A good personal trainer—certified by an organization such as the National Strength and Conditioning Association, the American College of Sports Medicine, or Can-Fit-Pro—will help you assess your fitness goals, design a safe and effective program to meet those goals, and motivate you to put in the necessary work. But, as the Ball State study shows, there are other, less obvious ingredients that successful trainers provide—and a series of recent studies offers some hints about how we can tap in to these benefits.
The crucial difference between the training of the two groups at Ball State was very simple: by the halfway point of the program, the supervised group was choosing to lift heavier weights. Since both groups started with the same motivation level, it was the trainer’s presence leading that group to set more ambitious targets. Other studies have consistently found that, left to their own devices, novice weightlifters tend to work out with weights that are less than 50 percent of their one-repetition maximum, which is too low to maximize gains in strength and muscle size.
Even experienced strength trainers often fall into this trap, according to a 2008 study in the Journal of Strength and Conditioning Research. Researchers at the College of New Jersey found that experienced women who trained on their own chose to use an average of just 42 percent of their one-rep max for a 10-repetition set. In contrast, women who had prior experience with personal trainers chose weights averaging 51 percent of one-rep max, even when the trainers weren’t there. “Many times, there is initial fear,” says Nicholas Ratamess, the study’s lead author. “We also found that some women who did not have a personal trainer underestimated their own abilities because they did not routinely push themselves too far.”
The latest attempt to address this question comes from researchers at the University of Brasilia in Brazil. They compared two groups of 100 volunteers who undertook a 12-week strength training program, supervised either by one trainer for every five athletes, or one trainer for every 25 athletes. The results display a familiar pattern: the highly supervised group improved their bench press by 16 percent, while the less supervised group chose lighter weights and improved by only 10 percent.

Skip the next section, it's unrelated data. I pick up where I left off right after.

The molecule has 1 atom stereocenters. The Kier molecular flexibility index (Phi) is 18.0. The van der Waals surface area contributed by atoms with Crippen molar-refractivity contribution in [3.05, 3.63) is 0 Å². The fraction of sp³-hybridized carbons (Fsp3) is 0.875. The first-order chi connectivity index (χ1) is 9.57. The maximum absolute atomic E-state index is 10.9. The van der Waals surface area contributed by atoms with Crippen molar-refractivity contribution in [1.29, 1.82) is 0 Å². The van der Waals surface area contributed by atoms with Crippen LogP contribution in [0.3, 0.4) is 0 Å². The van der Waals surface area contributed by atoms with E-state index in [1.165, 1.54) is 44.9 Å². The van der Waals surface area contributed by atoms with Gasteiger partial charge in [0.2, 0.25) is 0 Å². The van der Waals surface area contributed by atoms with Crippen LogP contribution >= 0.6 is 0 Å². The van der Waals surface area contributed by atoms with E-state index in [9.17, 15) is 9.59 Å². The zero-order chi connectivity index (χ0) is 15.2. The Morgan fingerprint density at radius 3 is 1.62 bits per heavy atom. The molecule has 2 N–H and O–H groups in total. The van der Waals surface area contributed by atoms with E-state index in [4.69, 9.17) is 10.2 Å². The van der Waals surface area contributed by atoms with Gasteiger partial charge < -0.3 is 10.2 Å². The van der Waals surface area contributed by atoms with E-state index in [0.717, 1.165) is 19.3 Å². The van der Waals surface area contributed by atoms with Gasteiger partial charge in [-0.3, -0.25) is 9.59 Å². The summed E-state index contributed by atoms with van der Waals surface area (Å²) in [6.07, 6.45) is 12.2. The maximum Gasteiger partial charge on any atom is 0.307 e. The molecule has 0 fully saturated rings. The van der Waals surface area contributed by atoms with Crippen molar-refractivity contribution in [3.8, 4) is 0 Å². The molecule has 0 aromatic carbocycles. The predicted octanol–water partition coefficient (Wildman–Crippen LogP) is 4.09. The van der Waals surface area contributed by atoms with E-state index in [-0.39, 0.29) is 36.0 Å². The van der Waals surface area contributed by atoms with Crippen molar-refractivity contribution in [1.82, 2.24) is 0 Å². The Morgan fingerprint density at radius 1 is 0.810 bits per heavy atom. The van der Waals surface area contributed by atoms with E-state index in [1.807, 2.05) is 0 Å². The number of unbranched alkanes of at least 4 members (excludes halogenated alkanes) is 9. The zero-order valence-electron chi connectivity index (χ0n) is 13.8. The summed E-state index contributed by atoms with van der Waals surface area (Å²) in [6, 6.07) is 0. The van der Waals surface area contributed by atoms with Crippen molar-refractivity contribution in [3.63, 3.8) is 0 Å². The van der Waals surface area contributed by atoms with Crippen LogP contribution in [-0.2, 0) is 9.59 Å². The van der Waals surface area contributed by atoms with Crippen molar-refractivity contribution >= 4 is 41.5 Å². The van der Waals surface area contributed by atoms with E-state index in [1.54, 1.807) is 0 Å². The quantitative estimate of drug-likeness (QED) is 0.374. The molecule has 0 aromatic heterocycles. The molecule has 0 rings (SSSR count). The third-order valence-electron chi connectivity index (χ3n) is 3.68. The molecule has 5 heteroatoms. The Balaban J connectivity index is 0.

In one sense, this is yet another argument for getting a personal trainer if you can afford one. But the differences here are more subtle, since both groups had access to a trainer who could provide guidance on proper form and choosing appropriate weights. Instead, motivation and the willingness to tackle ambitious goals seem to be the differentiating factors. As Ratamess points out, these are the kinds of benefits that an enthusiastic training partner can also provide. For less experienced exercisers, the educational role of the personal trainer takes on greater importance, he cautions. But beyond that, simply having someone there watching you—whether it’s a personal trainer or a workout partner—seems to confer an additional benefit. Certainly, he says, “both have advantages compared to training independently.”
Do I need extra protein to build muscle?
It’s a pretty safe bet that the guy at the gym who is built like a tree trunk and bench-presses the entire rack also has an enormous barrel of protein powder tucked into his gym bag. This, you might think, is a pretty good endorsement of the “you’ve got to eat muscle to build muscle” school of thought. But correlation is not the same as causation. “It’s hard to argue against years of practice that apparently works,” says Stuart Phillips, a McMaster University researcher who studies protein needs in athletes. “The real question is, do they gain muscle because of what they do, or in spite of what they do?”
On this basic question, athletes and scientists remain deeply divided. At McMaster and elsewhere, researchers have spent years conducting careful studies of how much protein exercisers can actually use. By tracking nitrogen, which is found in protein but not in carbohydrates or fat, they can determine whether their subjects are building muscle, losing muscle, or holding steady. “We monitor the food going in and collect the poop, pee, and sweat going out,” explains Mark Tarnopolsky, one of Phillips’s colleagues. Surprisingly—but consistently—the results show that even serious athletes process only marginally more protein than their sedentary peers, and far less than the megadoses recommended by muscle magazines. Novice weightlifters use the most protein, since they are adding muscle most rapidly, while veteran bodybuilders use less despite their enormous muscles.